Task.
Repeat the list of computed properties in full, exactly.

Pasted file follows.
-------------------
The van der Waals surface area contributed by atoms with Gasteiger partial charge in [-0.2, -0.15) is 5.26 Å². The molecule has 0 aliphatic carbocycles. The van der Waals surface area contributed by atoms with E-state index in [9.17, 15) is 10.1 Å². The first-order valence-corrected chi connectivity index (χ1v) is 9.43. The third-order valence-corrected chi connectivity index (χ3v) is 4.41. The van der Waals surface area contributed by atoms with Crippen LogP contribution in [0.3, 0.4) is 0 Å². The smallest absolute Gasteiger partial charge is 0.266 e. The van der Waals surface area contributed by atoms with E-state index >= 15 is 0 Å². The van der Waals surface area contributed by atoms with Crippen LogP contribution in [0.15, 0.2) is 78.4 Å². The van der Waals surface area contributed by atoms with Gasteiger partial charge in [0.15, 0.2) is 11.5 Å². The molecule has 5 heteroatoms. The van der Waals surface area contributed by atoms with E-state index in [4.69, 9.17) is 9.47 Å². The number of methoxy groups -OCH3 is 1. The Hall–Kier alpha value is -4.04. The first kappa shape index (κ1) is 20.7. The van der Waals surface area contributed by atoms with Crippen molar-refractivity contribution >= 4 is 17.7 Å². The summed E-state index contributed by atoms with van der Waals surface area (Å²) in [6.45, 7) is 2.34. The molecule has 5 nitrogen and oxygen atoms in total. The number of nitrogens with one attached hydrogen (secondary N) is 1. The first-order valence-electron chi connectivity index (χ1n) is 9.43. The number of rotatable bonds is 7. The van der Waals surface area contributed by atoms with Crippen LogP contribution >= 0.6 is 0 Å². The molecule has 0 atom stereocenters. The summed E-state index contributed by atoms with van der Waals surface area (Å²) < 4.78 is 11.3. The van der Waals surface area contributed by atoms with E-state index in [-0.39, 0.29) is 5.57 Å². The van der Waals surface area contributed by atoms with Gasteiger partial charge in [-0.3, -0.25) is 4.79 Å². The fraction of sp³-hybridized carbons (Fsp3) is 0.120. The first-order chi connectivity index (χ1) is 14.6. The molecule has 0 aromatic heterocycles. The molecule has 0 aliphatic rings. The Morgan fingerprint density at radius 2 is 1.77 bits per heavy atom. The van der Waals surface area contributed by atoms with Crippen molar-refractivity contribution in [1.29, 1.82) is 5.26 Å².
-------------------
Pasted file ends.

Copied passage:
The van der Waals surface area contributed by atoms with Gasteiger partial charge in [-0.2, -0.15) is 5.26 Å². The molecule has 0 aliphatic carbocycles. The van der Waals surface area contributed by atoms with E-state index in [9.17, 15) is 10.1 Å². The first-order valence-corrected chi connectivity index (χ1v) is 9.43. The third-order valence-corrected chi connectivity index (χ3v) is 4.41. The van der Waals surface area contributed by atoms with Crippen LogP contribution in [0.3, 0.4) is 0 Å². The smallest absolute Gasteiger partial charge is 0.266 e. The van der Waals surface area contributed by atoms with E-state index >= 15 is 0 Å². The van der Waals surface area contributed by atoms with Crippen LogP contribution in [0.15, 0.2) is 78.4 Å². The van der Waals surface area contributed by atoms with Gasteiger partial charge in [0.15, 0.2) is 11.5 Å². The molecule has 5 heteroatoms. The van der Waals surface area contributed by atoms with E-state index in [4.69, 9.17) is 9.47 Å². The number of methoxy groups -OCH3 is 1. The Hall–Kier alpha value is -4.04. The first kappa shape index (κ1) is 20.7. The van der Waals surface area contributed by atoms with Crippen molar-refractivity contribution >= 4 is 17.7 Å². The summed E-state index contributed by atoms with van der Waals surface area (Å²) in [6.45, 7) is 2.34. The molecule has 5 nitrogen and oxygen atoms in total. The number of nitrogens with one attached hydrogen (secondary N) is 1. The first-order valence-electron chi connectivity index (χ1n) is 9.43. The number of rotatable bonds is 7. The van der Waals surface area contributed by atoms with Crippen LogP contribution >= 0.6 is 0 Å². The molecule has 0 atom stereocenters. The summed E-state index contributed by atoms with van der Waals surface area (Å²) < 4.78 is 11.3. The van der Waals surface area contributed by atoms with E-state index in [-0.39, 0.29) is 5.57 Å². The van der Waals surface area contributed by atoms with Gasteiger partial charge in [-0.3, -0.25) is 4.79 Å². The fraction of sp³-hybridized carbons (Fsp3) is 0.120. The first-order chi connectivity index (χ1) is 14.6. The molecule has 0 aromatic heterocycles. The molecule has 0 aliphatic rings. The Morgan fingerprint density at radius 2 is 1.77 bits per heavy atom. The van der Waals surface area contributed by atoms with Crippen molar-refractivity contribution in [1.29, 1.82) is 5.26 Å².